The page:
• Summary
  • Contents
  • Subject index

For sustained success, educators must commit to their own lifelong improvement.

Commitment to high-quality professional learning is a common aspect of educational systems of the the world's highest-achieving nations. Despite evidence that effective professional learning can be a powerful lever for school improvement, much of the professional development (PD) that is conducted in the United States has had limited impact on teacher practice…

In these pages, John Murray identifies research-based characteristics of effective teacher professional learning, detailing eight strategies for planning and executing professional development programs and evaluating their results. Content includes: The proven “backward” approach to articulating the goals of your PD program; Descriptions of innovative and effective designs for professional learning such as Lesson Study and Instructional Rounds; Powerful approaches to designing and implementing online PD

Packed with templates that make getting started easy, this all-in-one resource will facilitate deep professional learning that truly enhances student achievement.

“This book is one that any teacher or administrator who is involved with leading professional learning and continuous improvement—new to the field or with great experience—would find great value in.”

— Jeff Ronneberg, Superintendent

Spring Lake Park Schools, MN

“This is a critical resource that should be on every education leader's bookshelf. You will be challenged to find another book with so much helpful information on so many important professional development strategies that you can get started on immediately to facilitate real change in your school.”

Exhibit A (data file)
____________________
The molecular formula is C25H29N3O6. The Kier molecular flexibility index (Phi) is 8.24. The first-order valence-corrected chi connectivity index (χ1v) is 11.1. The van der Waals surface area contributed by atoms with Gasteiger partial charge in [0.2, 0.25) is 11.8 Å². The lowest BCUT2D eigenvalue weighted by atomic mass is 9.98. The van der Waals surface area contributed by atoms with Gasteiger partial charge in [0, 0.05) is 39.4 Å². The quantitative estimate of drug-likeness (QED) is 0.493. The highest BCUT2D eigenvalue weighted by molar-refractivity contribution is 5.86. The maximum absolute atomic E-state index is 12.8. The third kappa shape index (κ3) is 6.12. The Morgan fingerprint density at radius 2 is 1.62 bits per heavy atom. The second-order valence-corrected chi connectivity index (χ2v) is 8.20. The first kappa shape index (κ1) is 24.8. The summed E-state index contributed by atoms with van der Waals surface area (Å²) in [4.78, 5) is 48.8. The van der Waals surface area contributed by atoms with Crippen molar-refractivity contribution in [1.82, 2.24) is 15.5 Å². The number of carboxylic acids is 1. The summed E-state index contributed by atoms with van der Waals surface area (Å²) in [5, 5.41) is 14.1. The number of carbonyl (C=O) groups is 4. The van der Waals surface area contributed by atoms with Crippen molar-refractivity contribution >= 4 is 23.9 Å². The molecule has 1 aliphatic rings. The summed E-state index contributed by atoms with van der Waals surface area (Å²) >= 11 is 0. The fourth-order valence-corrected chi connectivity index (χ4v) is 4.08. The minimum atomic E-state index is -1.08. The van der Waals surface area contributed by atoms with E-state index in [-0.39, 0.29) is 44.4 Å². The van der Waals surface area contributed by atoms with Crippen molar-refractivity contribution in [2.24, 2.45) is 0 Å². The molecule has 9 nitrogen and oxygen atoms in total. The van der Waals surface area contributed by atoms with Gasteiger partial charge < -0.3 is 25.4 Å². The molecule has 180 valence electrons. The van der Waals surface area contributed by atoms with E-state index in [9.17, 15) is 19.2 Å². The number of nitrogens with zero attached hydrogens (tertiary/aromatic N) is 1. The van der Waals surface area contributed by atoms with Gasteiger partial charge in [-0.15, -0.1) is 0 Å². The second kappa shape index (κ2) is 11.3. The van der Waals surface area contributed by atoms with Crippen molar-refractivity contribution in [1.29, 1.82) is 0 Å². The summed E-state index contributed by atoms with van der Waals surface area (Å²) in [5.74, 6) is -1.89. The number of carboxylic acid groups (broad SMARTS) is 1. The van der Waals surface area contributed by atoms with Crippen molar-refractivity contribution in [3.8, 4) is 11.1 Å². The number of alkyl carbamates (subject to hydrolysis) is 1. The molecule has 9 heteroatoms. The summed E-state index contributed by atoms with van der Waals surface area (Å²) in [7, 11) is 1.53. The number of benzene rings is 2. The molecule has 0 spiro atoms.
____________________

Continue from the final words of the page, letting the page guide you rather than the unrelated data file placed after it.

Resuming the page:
— John D. Ross, Educational Consultant

Pulaski, VA

Critical Friends
Critical friends

Participating in a Critical Friends Group helps educators improve their teaching by studying together and giving and receiving feedback on day-to-day practices.

—Deborah Bambino

For several years Pamela, a social studies teacher, has met after school one or two times each month with seven middle school colleagues. The teachers come from different grades and disciplines—two English teachers, one art teacher, one science teacher, two math teachers, and another social studies teacher. Pamela remembers being skeptical that the new Critical Friends strategy they were trying would be any better than the usual professional development speakers and workshops, and she wondered how social studies and math teachers could possibly work together professionally in a meaningful way. Now, after two years of collaborating, she appreciates how all ...

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